The performancewear category of decorated apparel continues to be driven by the usual suspects, including resilient fabrics that are sustainable, cared for easily and available in trending styles and colors.FULL STORY
Build Your Business: Trends
The Knits Just Keep On Comin’
Today’s apparel suppliers are working to cultivate creative ideas to meet the ever-evolving needs and wants of consumers.
With new technology, as well as unique blends and textural elements, the latest fabrics to hit the market (and a few coming soon) are proving that, yes, apparel still can work harder, feel softer and even provide a few surprises with unusual details.
The following is a glimpse into the future of fabrics.
Fabrics That Work
Vince Winters, president of Elbowgrease Athletics, borrows from a sci-fi classic when he talks about the state of modern-day fabrics
“Remember Star Trek? Remember what they were wearing? We’re there,” he says. “Twenty years ago, we made fun of Star Trek for its starchy polyester clothing and now we’re wearing these tight-fitting polyester performance-based products.”
Star Trek-ish? Perhaps. But polyester-based, high-tech fabrics are keeping consumers happy, especially with new-and-improved performance perks.
Elbowgrease, which manufactures fabrics exclusively for screen printing, embroidery and sublimation, specializes in polyester. The company has a number of new introductions in the pipeline for fall, including its French terry twill, a heathered brushed-back fleece that is compact, making it lightweight enough for performance application. “We’re focused on athleisure, bringing in performance technology through wicking and the amount of spandex we incorporate.”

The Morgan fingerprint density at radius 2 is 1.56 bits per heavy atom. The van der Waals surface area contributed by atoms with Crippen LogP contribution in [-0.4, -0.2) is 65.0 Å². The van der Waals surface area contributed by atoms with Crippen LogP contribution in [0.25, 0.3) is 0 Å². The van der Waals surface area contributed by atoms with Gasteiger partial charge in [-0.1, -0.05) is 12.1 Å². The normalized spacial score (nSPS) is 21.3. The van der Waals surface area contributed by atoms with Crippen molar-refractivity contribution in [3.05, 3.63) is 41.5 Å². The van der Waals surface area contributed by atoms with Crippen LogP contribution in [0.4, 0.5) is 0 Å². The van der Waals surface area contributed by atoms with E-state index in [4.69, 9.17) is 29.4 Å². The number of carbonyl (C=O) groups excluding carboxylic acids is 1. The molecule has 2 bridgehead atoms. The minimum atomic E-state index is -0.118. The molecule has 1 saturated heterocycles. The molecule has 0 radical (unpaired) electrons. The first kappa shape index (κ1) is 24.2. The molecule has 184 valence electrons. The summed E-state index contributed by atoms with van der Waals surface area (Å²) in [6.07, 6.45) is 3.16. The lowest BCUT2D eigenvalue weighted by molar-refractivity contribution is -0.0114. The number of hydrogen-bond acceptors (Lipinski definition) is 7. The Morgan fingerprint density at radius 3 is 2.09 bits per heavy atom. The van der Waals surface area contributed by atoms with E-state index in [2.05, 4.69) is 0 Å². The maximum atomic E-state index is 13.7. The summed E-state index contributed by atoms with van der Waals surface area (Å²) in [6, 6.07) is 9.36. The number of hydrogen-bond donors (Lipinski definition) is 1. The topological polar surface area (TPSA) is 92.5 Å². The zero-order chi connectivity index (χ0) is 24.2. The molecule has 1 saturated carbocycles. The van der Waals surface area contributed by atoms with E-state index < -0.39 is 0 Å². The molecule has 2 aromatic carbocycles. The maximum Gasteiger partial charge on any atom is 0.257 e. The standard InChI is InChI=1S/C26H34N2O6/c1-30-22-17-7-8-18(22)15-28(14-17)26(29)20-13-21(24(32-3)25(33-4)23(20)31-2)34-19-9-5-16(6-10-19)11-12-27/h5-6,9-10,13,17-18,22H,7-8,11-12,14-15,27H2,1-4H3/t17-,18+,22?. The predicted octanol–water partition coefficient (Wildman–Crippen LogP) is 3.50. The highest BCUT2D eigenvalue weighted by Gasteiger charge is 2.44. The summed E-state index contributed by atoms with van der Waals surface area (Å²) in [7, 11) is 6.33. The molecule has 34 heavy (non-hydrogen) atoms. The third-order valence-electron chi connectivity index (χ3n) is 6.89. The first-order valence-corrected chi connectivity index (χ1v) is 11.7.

John Spivey, marketing manager for Hanes, agrees that performance apparel is a major trend impacting fabric innovations.
“Increasingly, consumers expect more from what they wear, whether that is sun protection, wicking or cooling — they want more out of their apparel,” he says.
Hanes’ answer to industry demand for apparel that does it all can be found in its apparel that features X-Temp technology, which uses a hydrofunctional polymer to keep wearers cool. Designed to adapt to body temperature, the technology activates when the body sweats, wicking moisture away from the skin for quick evaporation. It also provides a 40+ UPF rating for sun protection.
“Smart textiles and target performance constructions are trends we’re seeing,” says Dave Wheatley, director of business development for Myogrid. Therefore, the company’s newest apparel lines integrate seamless knit advancements in technical muscle support and thermal regulation for elite sport and training performance.
“We engineer targeted anatomical technology [that is] inherently knit into yarn patterns, while minimizing seams for superior comfort and precision lightweight performance,” he says. Benefits include muscle-compression support, heat-zone ventilation and anti-chafing design.
Cool and Comfy
Beyond the technology component, performance fabrics take wearers from the gym to the grocery store, with new innovations making these materials increasingly versatile.